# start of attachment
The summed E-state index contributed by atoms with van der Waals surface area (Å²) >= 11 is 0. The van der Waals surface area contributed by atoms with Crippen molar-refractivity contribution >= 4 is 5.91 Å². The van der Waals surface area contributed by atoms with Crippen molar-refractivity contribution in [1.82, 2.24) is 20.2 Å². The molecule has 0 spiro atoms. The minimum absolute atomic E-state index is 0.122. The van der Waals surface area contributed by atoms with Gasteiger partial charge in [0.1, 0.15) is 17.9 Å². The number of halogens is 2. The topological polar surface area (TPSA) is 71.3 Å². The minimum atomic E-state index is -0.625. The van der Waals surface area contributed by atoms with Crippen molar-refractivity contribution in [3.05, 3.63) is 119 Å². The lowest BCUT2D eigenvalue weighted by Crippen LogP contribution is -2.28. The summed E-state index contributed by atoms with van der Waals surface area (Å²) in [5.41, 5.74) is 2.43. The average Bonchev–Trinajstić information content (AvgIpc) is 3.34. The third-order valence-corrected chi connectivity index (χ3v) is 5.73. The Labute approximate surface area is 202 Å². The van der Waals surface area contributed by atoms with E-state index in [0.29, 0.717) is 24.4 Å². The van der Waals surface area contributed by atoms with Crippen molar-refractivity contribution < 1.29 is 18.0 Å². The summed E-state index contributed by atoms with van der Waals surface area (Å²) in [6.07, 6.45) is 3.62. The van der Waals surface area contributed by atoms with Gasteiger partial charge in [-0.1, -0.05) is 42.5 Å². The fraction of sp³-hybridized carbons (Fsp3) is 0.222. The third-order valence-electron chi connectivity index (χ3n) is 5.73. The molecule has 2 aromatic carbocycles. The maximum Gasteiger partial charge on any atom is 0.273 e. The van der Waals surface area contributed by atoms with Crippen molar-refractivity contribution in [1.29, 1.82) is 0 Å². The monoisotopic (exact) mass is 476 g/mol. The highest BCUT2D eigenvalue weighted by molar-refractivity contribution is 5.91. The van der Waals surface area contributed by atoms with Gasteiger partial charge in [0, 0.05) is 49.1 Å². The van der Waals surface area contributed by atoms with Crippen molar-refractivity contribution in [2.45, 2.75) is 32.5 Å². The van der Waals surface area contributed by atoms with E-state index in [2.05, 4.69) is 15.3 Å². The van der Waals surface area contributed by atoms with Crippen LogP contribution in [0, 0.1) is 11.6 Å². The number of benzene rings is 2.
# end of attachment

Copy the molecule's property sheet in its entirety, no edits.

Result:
The summed E-state index contributed by atoms with van der Waals surface area (Å²) >= 11 is 0. The van der Waals surface area contributed by atoms with Crippen molar-refractivity contribution >= 4 is 5.91 Å². The van der Waals surface area contributed by atoms with Crippen molar-refractivity contribution in [1.82, 2.24) is 20.2 Å². The molecule has 0 spiro atoms. The minimum absolute atomic E-state index is 0.122. The van der Waals surface area contributed by atoms with Gasteiger partial charge in [0.1, 0.15) is 17.9 Å². The number of halogens is 2. The topological polar surface area (TPSA) is 71.3 Å². The minimum atomic E-state index is -0.625. The van der Waals surface area contributed by atoms with Crippen molar-refractivity contribution in [3.05, 3.63) is 119 Å². The lowest BCUT2D eigenvalue weighted by Crippen LogP contribution is -2.28. The summed E-state index contributed by atoms with van der Waals surface area (Å²) in [5.41, 5.74) is 2.43. The average Bonchev–Trinajstić information content (AvgIpc) is 3.34. The third-order valence-corrected chi connectivity index (χ3v) is 5.73. The Labute approximate surface area is 202 Å². The van der Waals surface area contributed by atoms with E-state index in [0.29, 0.717) is 24.4 Å². The van der Waals surface area contributed by atoms with Crippen molar-refractivity contribution < 1.29 is 18.0 Å². The summed E-state index contributed by atoms with van der Waals surface area (Å²) in [6.07, 6.45) is 3.62. The van der Waals surface area contributed by atoms with Gasteiger partial charge in [-0.1, -0.05) is 42.5 Å². The fraction of sp³-hybridized carbons (Fsp3) is 0.222. The third-order valence-electron chi connectivity index (χ3n) is 5.73. The molecule has 2 aromatic carbocycles. The maximum Gasteiger partial charge on any atom is 0.273 e. The van der Waals surface area contributed by atoms with Crippen molar-refractivity contribution in [1.29, 1.82) is 0 Å². The monoisotopic (exact) mass is 476 g/mol. The highest BCUT2D eigenvalue weighted by molar-refractivity contribution is 5.91. The van der Waals surface area contributed by atoms with Gasteiger partial charge in [0, 0.05) is 49.1 Å². The van der Waals surface area contributed by atoms with Crippen molar-refractivity contribution in [2.45, 2.75) is 32.5 Å². The van der Waals surface area contributed by atoms with E-state index in [2.05, 4.69) is 15.3 Å². The van der Waals surface area contributed by atoms with Crippen LogP contribution in [0, 0.1) is 11.6 Å². The number of benzene rings is 2.